How Magic Works: Visions
Visions have played a small but significant role in the Fay of Skye series to date. In Essential Magic, there is one false vision and a few true ones that influence events in the latter half of the book. In A Theft of Magic, visions are more prevalent, but have very minor effects on the story. In the third book (which I am writing now), Memories of Magic, visions will play a very large, plot-relevant role.
So how exactly do visions work in this world?
In my last blog post, I mentioned that there is a difference between active magic (typically referred to as spellcasting) and passive magic. In passive magic, mages observe magical phenomena but do not interact with it. Visions fall into this second category.
In a broad sense, visions can be almost any kind of “seeing” (although that’s a bit of misnomer, as I’ll explain later) over space or time. But when seeking a vision of something in a distant place, it is called scrying. Sometimes examination of spells and magical artifacts is also called scrying. When mages speak of visions, they specifically mean looking through time.
In my world, there is no set destiny or future. Visions are of what may be, and sometimes the one having the vision does not know if it’s a likely future or a very unlikely one. Sometimes it is very clear what must be done to stop the vision from occurring (or to make sure it happens) and sometimes it is not. Very strong Seers and Seeresses can seek out visions and attempt to answer these questions. For others, the visions come randomly.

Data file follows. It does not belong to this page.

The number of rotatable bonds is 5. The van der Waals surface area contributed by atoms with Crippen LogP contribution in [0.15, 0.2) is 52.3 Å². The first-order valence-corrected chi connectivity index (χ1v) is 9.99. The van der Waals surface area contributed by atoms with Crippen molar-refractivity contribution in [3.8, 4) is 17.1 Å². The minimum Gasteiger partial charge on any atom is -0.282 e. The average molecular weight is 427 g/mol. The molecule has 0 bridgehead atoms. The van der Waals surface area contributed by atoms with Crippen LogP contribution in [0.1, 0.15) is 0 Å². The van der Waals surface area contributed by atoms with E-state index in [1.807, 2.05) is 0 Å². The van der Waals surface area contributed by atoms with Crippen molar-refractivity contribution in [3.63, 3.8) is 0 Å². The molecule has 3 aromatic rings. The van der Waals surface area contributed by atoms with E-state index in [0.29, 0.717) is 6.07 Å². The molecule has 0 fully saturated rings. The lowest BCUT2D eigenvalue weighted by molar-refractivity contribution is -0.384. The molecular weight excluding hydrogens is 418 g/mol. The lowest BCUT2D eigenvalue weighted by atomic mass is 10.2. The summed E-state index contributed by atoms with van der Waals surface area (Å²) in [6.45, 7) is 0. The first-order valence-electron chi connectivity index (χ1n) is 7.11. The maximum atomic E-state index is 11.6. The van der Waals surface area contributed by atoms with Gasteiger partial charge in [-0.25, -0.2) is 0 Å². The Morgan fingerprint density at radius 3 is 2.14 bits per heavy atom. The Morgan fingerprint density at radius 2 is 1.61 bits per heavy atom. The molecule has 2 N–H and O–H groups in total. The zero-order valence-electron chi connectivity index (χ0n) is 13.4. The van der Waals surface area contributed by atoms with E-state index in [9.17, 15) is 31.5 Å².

Very rarely, a mage will be born with the ability to see backwards in time. Sometimes a very strong mage will be able to see in both directions. The ability to see the past allows for greater insight into what has already passed, imparting knowledge and wisdom for the future.
Visions are not only visual experiences, but engage all of the senses. A vision, despite being named for sight and called the Sight, also includes scent, taste, hearing, and touch. Having a vision is similar to lucid dreaming. Your brain is completely engaged in the experience, so you feel as though you are living it, but at the same time you are aware that it is not real.
False visions can happen either because of conscious manipulation on the part of another mage, or under certain circumstances when the magic of two mages interacts in ways not entirely understood. These visions may be entirely fabricated, as in the case of a vision spell crafted by a mage, or true experiences shared unwittingly with another. In the latter case, even though the contents of the vision are true, it is still considered a false vision because it comes from another mage rather than being a product of the magic that imbues the world.
To date in the series, the most prominent character with visions is Sorcha Fay. She is the heroine of the newly released A Theft of Magic, and her story includes several different visions. See below for ways to get your copy!